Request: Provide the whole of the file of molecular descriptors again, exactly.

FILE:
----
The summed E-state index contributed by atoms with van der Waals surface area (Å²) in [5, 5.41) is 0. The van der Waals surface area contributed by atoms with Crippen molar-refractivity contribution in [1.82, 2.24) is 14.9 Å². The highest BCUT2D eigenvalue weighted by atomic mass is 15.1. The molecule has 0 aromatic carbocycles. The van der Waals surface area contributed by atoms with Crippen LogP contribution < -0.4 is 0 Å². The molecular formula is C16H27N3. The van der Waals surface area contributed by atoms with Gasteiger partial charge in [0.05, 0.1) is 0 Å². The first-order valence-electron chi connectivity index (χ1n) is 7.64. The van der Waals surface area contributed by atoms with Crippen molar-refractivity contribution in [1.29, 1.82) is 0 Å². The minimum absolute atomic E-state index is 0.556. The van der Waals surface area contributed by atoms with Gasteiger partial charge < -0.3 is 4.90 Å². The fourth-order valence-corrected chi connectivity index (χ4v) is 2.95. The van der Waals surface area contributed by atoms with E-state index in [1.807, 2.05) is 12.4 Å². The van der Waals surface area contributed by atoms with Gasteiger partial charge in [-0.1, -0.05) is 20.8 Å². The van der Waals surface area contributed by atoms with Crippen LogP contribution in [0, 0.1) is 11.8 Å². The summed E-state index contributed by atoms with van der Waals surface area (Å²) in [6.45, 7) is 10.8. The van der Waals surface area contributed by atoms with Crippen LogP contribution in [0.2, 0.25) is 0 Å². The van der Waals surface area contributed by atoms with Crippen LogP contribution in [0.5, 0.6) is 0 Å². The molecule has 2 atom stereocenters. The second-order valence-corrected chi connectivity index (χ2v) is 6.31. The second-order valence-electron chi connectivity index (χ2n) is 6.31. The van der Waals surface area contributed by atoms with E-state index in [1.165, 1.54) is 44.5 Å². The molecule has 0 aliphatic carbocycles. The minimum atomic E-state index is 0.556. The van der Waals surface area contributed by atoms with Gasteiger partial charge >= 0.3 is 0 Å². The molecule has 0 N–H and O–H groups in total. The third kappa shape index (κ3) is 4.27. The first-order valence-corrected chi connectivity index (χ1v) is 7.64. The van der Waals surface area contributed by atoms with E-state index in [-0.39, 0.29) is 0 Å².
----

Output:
The summed E-state index contributed by atoms with van der Waals surface area (Å²) in [5, 5.41) is 0. The van der Waals surface area contributed by atoms with Crippen molar-refractivity contribution in [1.82, 2.24) is 14.9 Å². The highest BCUT2D eigenvalue weighted by atomic mass is 15.1. The molecule has 0 aromatic carbocycles. The van der Waals surface area contributed by atoms with Crippen LogP contribution < -0.4 is 0 Å². The molecular formula is C16H27N3. The van der Waals surface area contributed by atoms with Gasteiger partial charge in [0.05, 0.1) is 0 Å². The first-order valence-electron chi connectivity index (χ1n) is 7.64. The van der Waals surface area contributed by atoms with Crippen molar-refractivity contribution in [1.29, 1.82) is 0 Å². The minimum absolute atomic E-state index is 0.556. The van der Waals surface area contributed by atoms with Gasteiger partial charge < -0.3 is 4.90 Å². The fourth-order valence-corrected chi connectivity index (χ4v) is 2.95. The van der Waals surface area contributed by atoms with E-state index in [1.807, 2.05) is 12.4 Å². The van der Waals surface area contributed by atoms with Gasteiger partial charge in [-0.1, -0.05) is 20.8 Å². The van der Waals surface area contributed by atoms with Crippen LogP contribution in [0, 0.1) is 11.8 Å². The summed E-state index contributed by atoms with van der Waals surface area (Å²) in [6.45, 7) is 10.8. The van der Waals surface area contributed by atoms with Crippen LogP contribution in [0.2, 0.25) is 0 Å². The van der Waals surface area contributed by atoms with Crippen LogP contribution in [0.5, 0.6) is 0 Å². The molecule has 2 atom stereocenters. The second-order valence-corrected chi connectivity index (χ2v) is 6.31. The second-order valence-electron chi connectivity index (χ2n) is 6.31. The van der Waals surface area contributed by atoms with E-state index in [1.165, 1.54) is 44.5 Å². The molecule has 0 aliphatic carbocycles. The minimum atomic E-state index is 0.556. The van der Waals surface area contributed by atoms with Gasteiger partial charge >= 0.3 is 0 Å². The molecule has 0 N–H and O–H groups in total. The third kappa shape index (κ3) is 4.27. The first-order valence-corrected chi connectivity index (χ1v) is 7.64. The van der Waals surface area contributed by atoms with E-state index in [-0.39, 0.29) is 0 Å².